Just days after the much talked about deportation of some Nigerians from Libya, reports have emerged that as from next month, all non- EU migrants living in the UK for less than 10 years will need to earn at least £35,000 a year to settle permanently in the UK or be forced to leave.
This new Home Office policy, which comes into force on April 6, applies to all overseas workers who have been in the UK for five years on a Tier 2 visa.
Some jobs, such as nurses, PhD-level jobs and any professions that have been on the official ‘shortage occupation list’ are exempt. However, Teachers, (unless they are professors in certain disciplines), IT professionals and Journalists could all be badly affected.
A petition to scrap the £35,000 threshold has attracted more than 100,000 signatures from British citizens and was debated in parliament on Monday.
But the government is adamant that the policy is fair, and that individuals have had many years to prepare. UK government believes that the reforms will only make a “modest” contribution to its target of reducing net migration.
The Home Office in its impact assessment, estimates the new salary threshold will cost the British economy between £181m and £171m (PDF), while the other organisations have put the cost much higher, at £761m (PDF).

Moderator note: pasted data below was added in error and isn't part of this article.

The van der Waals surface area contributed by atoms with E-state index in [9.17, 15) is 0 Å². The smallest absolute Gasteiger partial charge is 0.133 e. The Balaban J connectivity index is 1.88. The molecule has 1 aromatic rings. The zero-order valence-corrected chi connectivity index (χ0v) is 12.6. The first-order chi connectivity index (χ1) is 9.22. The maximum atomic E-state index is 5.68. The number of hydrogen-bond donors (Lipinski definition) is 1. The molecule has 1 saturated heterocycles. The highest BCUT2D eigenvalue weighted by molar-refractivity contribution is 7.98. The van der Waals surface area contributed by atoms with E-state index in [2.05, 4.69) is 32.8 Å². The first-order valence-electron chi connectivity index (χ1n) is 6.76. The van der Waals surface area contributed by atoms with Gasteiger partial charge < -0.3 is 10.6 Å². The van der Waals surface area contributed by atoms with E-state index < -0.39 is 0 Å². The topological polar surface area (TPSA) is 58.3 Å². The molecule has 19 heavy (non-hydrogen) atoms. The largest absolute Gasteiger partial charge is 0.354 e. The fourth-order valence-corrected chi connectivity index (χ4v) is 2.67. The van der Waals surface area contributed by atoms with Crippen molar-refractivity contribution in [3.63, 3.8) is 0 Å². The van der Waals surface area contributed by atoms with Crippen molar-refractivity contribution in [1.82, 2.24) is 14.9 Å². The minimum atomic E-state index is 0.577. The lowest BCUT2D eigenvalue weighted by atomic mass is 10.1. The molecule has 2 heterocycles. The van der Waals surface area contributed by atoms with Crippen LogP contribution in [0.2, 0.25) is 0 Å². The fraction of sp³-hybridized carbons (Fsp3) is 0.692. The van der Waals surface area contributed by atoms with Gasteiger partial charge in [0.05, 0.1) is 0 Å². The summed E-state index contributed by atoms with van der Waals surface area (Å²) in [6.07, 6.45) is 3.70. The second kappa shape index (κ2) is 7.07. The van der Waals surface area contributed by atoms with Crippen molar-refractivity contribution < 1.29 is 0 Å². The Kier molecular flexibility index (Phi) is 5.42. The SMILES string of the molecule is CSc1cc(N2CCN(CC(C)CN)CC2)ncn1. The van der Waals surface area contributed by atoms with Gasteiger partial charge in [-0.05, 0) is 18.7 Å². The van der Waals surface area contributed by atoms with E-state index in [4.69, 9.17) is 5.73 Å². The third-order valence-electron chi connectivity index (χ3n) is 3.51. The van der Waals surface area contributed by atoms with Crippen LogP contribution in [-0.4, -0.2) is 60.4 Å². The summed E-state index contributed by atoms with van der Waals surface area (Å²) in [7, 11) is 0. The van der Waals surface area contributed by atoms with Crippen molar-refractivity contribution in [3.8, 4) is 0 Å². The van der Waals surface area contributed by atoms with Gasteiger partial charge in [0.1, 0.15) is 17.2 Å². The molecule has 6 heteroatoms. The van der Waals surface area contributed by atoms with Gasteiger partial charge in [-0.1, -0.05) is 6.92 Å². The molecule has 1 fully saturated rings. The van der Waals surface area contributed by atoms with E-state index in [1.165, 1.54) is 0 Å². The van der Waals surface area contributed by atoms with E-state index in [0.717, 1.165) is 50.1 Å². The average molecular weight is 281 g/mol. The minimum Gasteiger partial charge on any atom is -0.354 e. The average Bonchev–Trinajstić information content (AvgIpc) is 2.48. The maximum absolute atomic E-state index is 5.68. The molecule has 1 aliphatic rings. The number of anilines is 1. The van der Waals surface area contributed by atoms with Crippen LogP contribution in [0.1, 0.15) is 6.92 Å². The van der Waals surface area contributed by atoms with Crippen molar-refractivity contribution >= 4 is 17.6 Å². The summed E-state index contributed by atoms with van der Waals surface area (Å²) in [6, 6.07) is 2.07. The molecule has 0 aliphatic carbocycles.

Latest Home Office statistics show there were just over 55,000 applications for skilled work visas in the year to March 2015. Americans were among the largest groups – 12% of applications – while Australians made up a further 4%.
To settle in the UK as a skilled worker, non-EU migrants need to have a Tier 2 visa, which requires;
- An offer for a job in the UK that pays at least £20,800
- Have had at least £945 in your bank account for 90 days
- A certificate of sponsorship from your employer (which can cost between £536 and £1,476)
- To pay a £200 annual healthcare surcharge
- To prove your English language proficiency
After five years on this visa, skilled workers are able to apply for indefinite leave to remain.
But from 6 April, only those who earn £35,000 a year will be eligible to apply for “indefinite leave to remain” once they have lived in the Uk for five years.
Applying for “indefinite leave to remain” costs up to £1,900 and applications can take six months to process.
A Home Office spokesman said that in the past, it has been too easy for some businesses to bring in workers from overseas rather than to take the long-term decision to train the workforce in the UK.
He stressed the need to reduce the demand for migrant labour. Which is why the Migration Advisory Committee was commissioned to provide advice on significantly reducing economic migration from outside the EU.
These reforms, he said will ensure that businesses are able to attract the skilled migrants they need, but we also want them to get far better at recruiting and training UK workers first.